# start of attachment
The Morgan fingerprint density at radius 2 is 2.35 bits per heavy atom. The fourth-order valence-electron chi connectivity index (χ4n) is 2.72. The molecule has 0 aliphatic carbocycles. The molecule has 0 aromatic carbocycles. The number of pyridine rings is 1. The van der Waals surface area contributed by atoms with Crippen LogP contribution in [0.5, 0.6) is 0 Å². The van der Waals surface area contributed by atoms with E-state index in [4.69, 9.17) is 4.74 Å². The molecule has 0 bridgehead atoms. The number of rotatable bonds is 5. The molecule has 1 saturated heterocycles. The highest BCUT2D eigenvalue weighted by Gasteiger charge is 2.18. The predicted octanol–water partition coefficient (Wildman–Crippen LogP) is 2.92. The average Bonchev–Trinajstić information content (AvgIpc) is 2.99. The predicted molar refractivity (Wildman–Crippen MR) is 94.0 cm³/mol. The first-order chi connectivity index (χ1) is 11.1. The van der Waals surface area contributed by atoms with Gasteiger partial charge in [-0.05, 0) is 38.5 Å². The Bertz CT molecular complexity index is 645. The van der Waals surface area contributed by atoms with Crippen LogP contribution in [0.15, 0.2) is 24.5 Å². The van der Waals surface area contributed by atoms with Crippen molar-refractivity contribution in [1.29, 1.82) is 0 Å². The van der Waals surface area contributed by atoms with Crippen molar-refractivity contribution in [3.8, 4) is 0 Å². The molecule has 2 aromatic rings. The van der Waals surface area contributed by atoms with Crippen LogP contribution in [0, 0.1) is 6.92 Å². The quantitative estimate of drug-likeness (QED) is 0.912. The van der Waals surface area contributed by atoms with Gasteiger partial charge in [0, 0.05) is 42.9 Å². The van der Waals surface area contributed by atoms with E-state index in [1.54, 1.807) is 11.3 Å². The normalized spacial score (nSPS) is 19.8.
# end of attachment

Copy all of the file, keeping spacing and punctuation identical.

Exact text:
The Morgan fingerprint density at radius 2 is 2.35 bits per heavy atom. The fourth-order valence-electron chi connectivity index (χ4n) is 2.72. The molecule has 0 aliphatic carbocycles. The molecule has 0 aromatic carbocycles. The number of pyridine rings is 1. The van der Waals surface area contributed by atoms with Crippen LogP contribution in [0.5, 0.6) is 0 Å². The van der Waals surface area contributed by atoms with E-state index in [4.69, 9.17) is 4.74 Å². The molecule has 0 bridgehead atoms. The number of rotatable bonds is 5. The molecule has 1 saturated heterocycles. The highest BCUT2D eigenvalue weighted by Gasteiger charge is 2.18. The predicted octanol–water partition coefficient (Wildman–Crippen LogP) is 2.92. The average Bonchev–Trinajstić information content (AvgIpc) is 2.99. The predicted molar refractivity (Wildman–Crippen MR) is 94.0 cm³/mol. The first-order chi connectivity index (χ1) is 11.1. The van der Waals surface area contributed by atoms with Gasteiger partial charge in [-0.05, 0) is 38.5 Å². The Bertz CT molecular complexity index is 645. The van der Waals surface area contributed by atoms with Crippen LogP contribution in [0.15, 0.2) is 24.5 Å². The van der Waals surface area contributed by atoms with Crippen molar-refractivity contribution in [1.29, 1.82) is 0 Å². The van der Waals surface area contributed by atoms with Crippen molar-refractivity contribution in [3.8, 4) is 0 Å². The molecule has 2 aromatic rings. The van der Waals surface area contributed by atoms with Crippen LogP contribution in [0, 0.1) is 6.92 Å². The quantitative estimate of drug-likeness (QED) is 0.912. The van der Waals surface area contributed by atoms with Gasteiger partial charge in [0, 0.05) is 42.9 Å². The van der Waals surface area contributed by atoms with E-state index in [1.54, 1.807) is 11.3 Å². The normalized spacial score (nSPS) is 19.8.